Children in Wales are making progress in developing their Welsh Language skills


A report out today says that at Foundation stage the children in Wales are acquiring Welsh language skills but the focus now needs to be on improving reading and writing skills.

The report says that

 In the best schools, teachers are highly skilled, passionate and plan fun and stimulating activities that engage and excite the children, but in a minority of schools and settings staff are not devoting enough direct teaching time to developing the Welsh language and there are gaps in practitioners’ knowledge and skills that are inhibiting the children’s learning and development.

This is a difficult one if the teacher’s do not speak Welsh fluently then the school will be unable to move further forward without either employing more natural Welsh speakers or up skilling the teachers level of Welsh knowledge. This leads me to wonder about EAL teaching how often do we as teachers/inspectors/observers assume the support assistant has the skill set but they also need up skilling not only in English but in their home language as well? ….  Just as valid is the next question that follows should we ensure we are up skilling these practitioners to support our children to get the best education?     Just an observation open for your ideas and comments.

For the full report see http://www.estyn.gov.uk/english/news/news/children-in-wales-are-making-progress-in-developing-their-welsh-language-skills-in-the-foundation-phase/ or the whole piece below.

Children in Wales are making progress in acquiring Welsh language skills, but more needs to be done to continue the upward trend in their reading and writing skills, according to Estyn, the education and training inspectorate for Wales.
In a report published today, Welsh Language Development in the Foundation Phase, the inspectorate found that in the majority of English-medium schools most children are making good progress in speaking and listening to Welsh in the Foundation Phase, but their reading and writing skills are less well developed.
Ann Keane, the inspectorate’s Chief Inspector said,

“Welsh Language is one of the seven Areas of Learning in the Foundation Phase Framework for Children’s Learning.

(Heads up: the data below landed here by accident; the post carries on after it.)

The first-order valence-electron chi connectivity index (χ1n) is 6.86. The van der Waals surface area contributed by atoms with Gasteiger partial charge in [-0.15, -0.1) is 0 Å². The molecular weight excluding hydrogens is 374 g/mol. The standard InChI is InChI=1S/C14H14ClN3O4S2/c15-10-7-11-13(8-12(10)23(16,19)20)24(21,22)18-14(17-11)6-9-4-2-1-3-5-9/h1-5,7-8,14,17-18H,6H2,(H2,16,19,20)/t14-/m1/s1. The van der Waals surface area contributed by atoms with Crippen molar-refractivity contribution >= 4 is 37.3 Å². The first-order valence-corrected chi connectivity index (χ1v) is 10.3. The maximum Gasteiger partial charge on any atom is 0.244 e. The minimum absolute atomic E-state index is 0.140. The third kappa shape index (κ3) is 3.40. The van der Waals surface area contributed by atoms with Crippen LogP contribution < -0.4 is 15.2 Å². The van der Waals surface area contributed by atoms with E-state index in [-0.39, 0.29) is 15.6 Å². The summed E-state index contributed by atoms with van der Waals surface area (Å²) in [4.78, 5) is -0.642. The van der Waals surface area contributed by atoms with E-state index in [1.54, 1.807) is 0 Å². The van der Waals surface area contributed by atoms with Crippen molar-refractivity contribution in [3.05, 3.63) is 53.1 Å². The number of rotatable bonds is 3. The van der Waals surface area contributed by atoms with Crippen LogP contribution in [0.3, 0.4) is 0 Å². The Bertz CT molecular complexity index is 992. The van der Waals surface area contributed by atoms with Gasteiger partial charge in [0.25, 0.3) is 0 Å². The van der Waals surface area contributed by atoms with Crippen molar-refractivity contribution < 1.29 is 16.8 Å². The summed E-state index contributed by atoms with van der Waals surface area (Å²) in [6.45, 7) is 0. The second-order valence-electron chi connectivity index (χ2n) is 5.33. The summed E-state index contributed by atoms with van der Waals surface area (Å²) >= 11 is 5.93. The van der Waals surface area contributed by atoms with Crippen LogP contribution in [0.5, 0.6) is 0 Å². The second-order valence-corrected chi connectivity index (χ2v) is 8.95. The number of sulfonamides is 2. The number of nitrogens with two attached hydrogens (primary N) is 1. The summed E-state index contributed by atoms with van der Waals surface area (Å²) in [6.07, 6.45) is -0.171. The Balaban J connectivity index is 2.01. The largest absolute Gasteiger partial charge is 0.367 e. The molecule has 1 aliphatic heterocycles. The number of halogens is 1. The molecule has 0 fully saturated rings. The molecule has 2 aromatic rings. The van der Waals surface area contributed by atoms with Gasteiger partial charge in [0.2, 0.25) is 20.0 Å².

During the last two years, we have seen progress being made in Welsh Language Development in the majority of schools and settings. Children are enjoying learning the language of Wales in innovative and fun ways.
In the best schools, teachers are highly skilled, passionate and plan fun and stimulating activities that engage and excite the children, but in a minority of schools and settings staff are not devoting enough direct teaching time to developing the Welsh language and there are gaps in practitioners’ knowledge and skills that are inhibiting the children’s learning and development.”

The inspectorate also found that children’s progress in Welsh Language Development is a concern in over a third of English-medium non-maintained settings. In these settings, children lack confidence in using Welsh outside short whole-group sessions such as registration periods or singing sessions and they do not use the Welsh language in their play or learning without prompts from adults.
Ann Keane continues,

“Schools and settings need to review, evaluate and plan engaging and effective ways for children to speak, read and write Welsh across all areas of learning.
In the best schools, teachers use real life experiences for children to use their Welsh language skills such as making shopping lists or writing party invitations. In these instances, children are highly engaged and are making good progress in writing Welsh.”

The inspectorate outlines a number of recommendations for schools and settings, local authorities and the Welsh Government, to address the issues highlighted within the report.
For example, schools and settings should evaluate planning to make sure that there are enough opportunities for children to use the Welsh language in other areas of learning and outdoor activities and monitor and evaluate how well children are doing in developing their Welsh language skills. In addition, local authorities need to be providing better access to Welsh Language support and training for practitioners as well as sharing good practice.
Ann Keane concludes,

“Every child in Wales has the right to access the best quality Welsh Language education. This report provides a number of best practice case studies illustrating how schools have successfully developed children’s skills in Welsh. I would encourage all practitioners to read this report and use the case studies to assess their own practice and develop new ways of improving the provision of Welsh Language Development.”

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